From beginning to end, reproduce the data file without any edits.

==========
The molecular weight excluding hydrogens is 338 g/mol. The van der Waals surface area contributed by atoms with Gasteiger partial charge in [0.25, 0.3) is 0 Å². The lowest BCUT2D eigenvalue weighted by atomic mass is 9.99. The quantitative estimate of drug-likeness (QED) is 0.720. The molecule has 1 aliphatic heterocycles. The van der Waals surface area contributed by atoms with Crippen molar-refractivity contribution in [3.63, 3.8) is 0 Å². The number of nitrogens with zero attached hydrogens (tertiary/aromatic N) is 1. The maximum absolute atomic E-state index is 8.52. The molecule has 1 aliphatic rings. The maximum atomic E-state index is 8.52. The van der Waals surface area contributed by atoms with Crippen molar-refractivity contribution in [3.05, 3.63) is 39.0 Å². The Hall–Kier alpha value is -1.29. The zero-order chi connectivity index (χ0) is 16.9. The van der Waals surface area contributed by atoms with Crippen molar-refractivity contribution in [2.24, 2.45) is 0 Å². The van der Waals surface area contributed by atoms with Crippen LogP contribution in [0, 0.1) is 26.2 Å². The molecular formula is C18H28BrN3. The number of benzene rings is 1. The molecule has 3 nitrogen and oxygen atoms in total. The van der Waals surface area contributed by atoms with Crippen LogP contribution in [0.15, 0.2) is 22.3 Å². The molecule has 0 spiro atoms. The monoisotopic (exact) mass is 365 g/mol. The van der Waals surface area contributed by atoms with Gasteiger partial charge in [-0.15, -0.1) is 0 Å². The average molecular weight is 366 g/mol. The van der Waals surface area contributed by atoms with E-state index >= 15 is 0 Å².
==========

The molecular weight excluding hydrogens is 338 g/mol. The van der Waals surface area contributed by atoms with Gasteiger partial charge in [0.25, 0.3) is 0 Å². The lowest BCUT2D eigenvalue weighted by atomic mass is 9.99. The quantitative estimate of drug-likeness (QED) is 0.720. The molecule has 1 aliphatic heterocycles. The van der Waals surface area contributed by atoms with Crippen molar-refractivity contribution in [3.63, 3.8) is 0 Å². The number of nitrogens with zero attached hydrogens (tertiary/aromatic N) is 1. The maximum absolute atomic E-state index is 8.52. The molecule has 1 aliphatic rings. The maximum atomic E-state index is 8.52. The van der Waals surface area contributed by atoms with Crippen molar-refractivity contribution in [3.05, 3.63) is 39.0 Å². The Hall–Kier alpha value is -1.29. The zero-order chi connectivity index (χ0) is 16.9. The van der Waals surface area contributed by atoms with Crippen molar-refractivity contribution in [2.24, 2.45) is 0 Å². The van der Waals surface area contributed by atoms with Crippen LogP contribution in [0, 0.1) is 26.2 Å². The molecular formula is C18H28BrN3. The number of benzene rings is 1. The molecule has 3 nitrogen and oxygen atoms in total. The van der Waals surface area contributed by atoms with Crippen LogP contribution in [0.15, 0.2) is 22.3 Å². The molecule has 0 spiro atoms. The monoisotopic (exact) mass is 365 g/mol. The van der Waals surface area contributed by atoms with Gasteiger partial charge in [-0.15, -0.1) is 0 Å². The average molecular weight is 366 g/mol. The van der Waals surface area contributed by atoms with E-state index >= 15 is 0 Å².